“Our response to the COVID pandemic is going to be fundamental,” said commission co-chairperson and political science professor Frank Baumgartner. “That’s going to drive people’s feelings of comfort, safety and whether they’re comfortable with the policies that are put in place.” 

Jim Herrington, a professor in the Gillings School of Global Public Health, brought up the negligence of mental health as an aspect of public health amidst current events. He suggested asking experts to advise the commission on how to move forward regarding the mental health of the campus community. 

Baumgartner proposed a reorganization of subcommittees, stating that although the primary motivation for the commission’s creation had to do with policing of protests, it has become evident that other concerns, including sexual violence and the COVID-19 pandemic, should be addressed by the commission.  

“I think keeping everything in parallel tracks is the only way that we can make progress,” Baumgartner said. “We don’t want to downplay the issue of police oversight and the safety and trust of our anti-racist protestors. We don’t want to downplay any of these aspects and we certainly can’t ignore the issue of social distancing and participating in the conversation about COVID and our response to the pandemic — so it’s a big job.”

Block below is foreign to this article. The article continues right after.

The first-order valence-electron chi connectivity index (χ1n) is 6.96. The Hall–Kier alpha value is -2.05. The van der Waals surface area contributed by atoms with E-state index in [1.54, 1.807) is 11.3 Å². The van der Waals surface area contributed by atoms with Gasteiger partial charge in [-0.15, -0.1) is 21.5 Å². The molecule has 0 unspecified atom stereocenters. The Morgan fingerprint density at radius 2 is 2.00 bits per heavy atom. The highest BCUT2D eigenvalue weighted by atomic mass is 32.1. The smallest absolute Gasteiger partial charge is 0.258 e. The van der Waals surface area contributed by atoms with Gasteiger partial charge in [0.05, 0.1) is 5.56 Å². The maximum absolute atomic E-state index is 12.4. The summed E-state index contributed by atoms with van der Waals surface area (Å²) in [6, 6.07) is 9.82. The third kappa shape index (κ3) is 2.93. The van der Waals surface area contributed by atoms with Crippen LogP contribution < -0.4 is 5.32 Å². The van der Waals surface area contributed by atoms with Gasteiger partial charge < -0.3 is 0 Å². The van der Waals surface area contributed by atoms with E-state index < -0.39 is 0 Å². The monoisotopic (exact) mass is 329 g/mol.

The commission also discussed how to enforce the use of face masks in the fall. 

“We don’t want the mask issue to be about law enforcement,” said UNC Police Chief David Perry. “Subconsciously, I think people will automatically think to call the police if this person is not compliant.” 

The University plans to provide masks to all students who need them this fall. 

“We’ve had lots of conversations with the school, people in the school of public health and the med school, and looking at being able to identify and even test masks that we might be supplying for our population, so that we can, with a degree of confidence, look at quality,” said Dean of Students Desirée Rieckenberg.

Eric Muller, a professor in the law school, initiated a conversation about how to protect UNC employees who work to keep University facilities clean and will be most at risk. 

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Catherine Brennan, executive director of UNC’s Environment, Health and Safety Department, said that this has already begun to be addressed with the housekeeping staff that has been on campus near the beginning of the crisis. She said the department is working to create workplace assessments and determine what the proper training and PPE usage will be. 

The commission also discussed residence halls and social distancing in the upcoming semester. Rieckenberg said that students living within the same room in residence halls will be considered a family unit. 

Further conversations will be taking place regarding expectations for students living on campus, which will be finalized and communicated to students as they receive their finalized housing assignment. 

What’s next? 

The final two meetings of the summer will be July 1 and Aug. 5, from 9:00 a.m. to 11:00 am.